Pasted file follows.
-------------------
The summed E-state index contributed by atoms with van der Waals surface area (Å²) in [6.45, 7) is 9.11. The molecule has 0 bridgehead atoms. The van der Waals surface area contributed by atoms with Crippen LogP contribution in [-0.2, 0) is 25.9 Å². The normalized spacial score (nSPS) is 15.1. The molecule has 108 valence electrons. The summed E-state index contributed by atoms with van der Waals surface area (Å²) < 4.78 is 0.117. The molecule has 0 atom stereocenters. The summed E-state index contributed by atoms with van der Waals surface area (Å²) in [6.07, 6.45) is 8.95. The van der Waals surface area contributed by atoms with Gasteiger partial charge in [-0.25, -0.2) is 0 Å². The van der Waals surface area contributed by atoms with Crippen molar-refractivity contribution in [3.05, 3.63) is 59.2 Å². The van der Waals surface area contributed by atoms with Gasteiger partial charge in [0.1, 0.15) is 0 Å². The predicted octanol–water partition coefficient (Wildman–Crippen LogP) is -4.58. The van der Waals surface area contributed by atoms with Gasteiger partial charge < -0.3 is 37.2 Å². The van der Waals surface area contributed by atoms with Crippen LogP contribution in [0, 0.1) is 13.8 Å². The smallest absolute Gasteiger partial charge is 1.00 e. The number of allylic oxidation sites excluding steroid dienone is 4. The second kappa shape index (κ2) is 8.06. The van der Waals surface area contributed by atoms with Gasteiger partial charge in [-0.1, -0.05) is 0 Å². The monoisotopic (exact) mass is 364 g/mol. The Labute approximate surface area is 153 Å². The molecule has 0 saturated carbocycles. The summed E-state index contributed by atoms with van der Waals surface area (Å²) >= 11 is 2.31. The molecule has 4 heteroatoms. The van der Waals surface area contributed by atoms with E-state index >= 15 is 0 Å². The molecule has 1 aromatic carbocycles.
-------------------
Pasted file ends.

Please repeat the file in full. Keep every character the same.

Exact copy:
The summed E-state index contributed by atoms with van der Waals surface area (Å²) in [6.45, 7) is 9.11. The molecule has 0 bridgehead atoms. The van der Waals surface area contributed by atoms with Crippen LogP contribution in [-0.2, 0) is 25.9 Å². The normalized spacial score (nSPS) is 15.1. The molecule has 108 valence electrons. The summed E-state index contributed by atoms with van der Waals surface area (Å²) < 4.78 is 0.117. The molecule has 0 atom stereocenters. The summed E-state index contributed by atoms with van der Waals surface area (Å²) in [6.07, 6.45) is 8.95. The van der Waals surface area contributed by atoms with Gasteiger partial charge in [-0.25, -0.2) is 0 Å². The van der Waals surface area contributed by atoms with Crippen molar-refractivity contribution in [3.05, 3.63) is 59.2 Å². The van der Waals surface area contributed by atoms with Gasteiger partial charge in [0.1, 0.15) is 0 Å². The predicted octanol–water partition coefficient (Wildman–Crippen LogP) is -4.58. The van der Waals surface area contributed by atoms with Gasteiger partial charge < -0.3 is 37.2 Å². The van der Waals surface area contributed by atoms with Crippen LogP contribution in [0, 0.1) is 13.8 Å². The smallest absolute Gasteiger partial charge is 1.00 e. The number of allylic oxidation sites excluding steroid dienone is 4. The second kappa shape index (κ2) is 8.06. The van der Waals surface area contributed by atoms with Gasteiger partial charge in [-0.1, -0.05) is 0 Å². The monoisotopic (exact) mass is 364 g/mol. The Labute approximate surface area is 153 Å². The molecule has 0 saturated carbocycles. The summed E-state index contributed by atoms with van der Waals surface area (Å²) >= 11 is 2.31. The molecule has 4 heteroatoms. The van der Waals surface area contributed by atoms with E-state index >= 15 is 0 Å². The molecule has 1 aromatic carbocycles.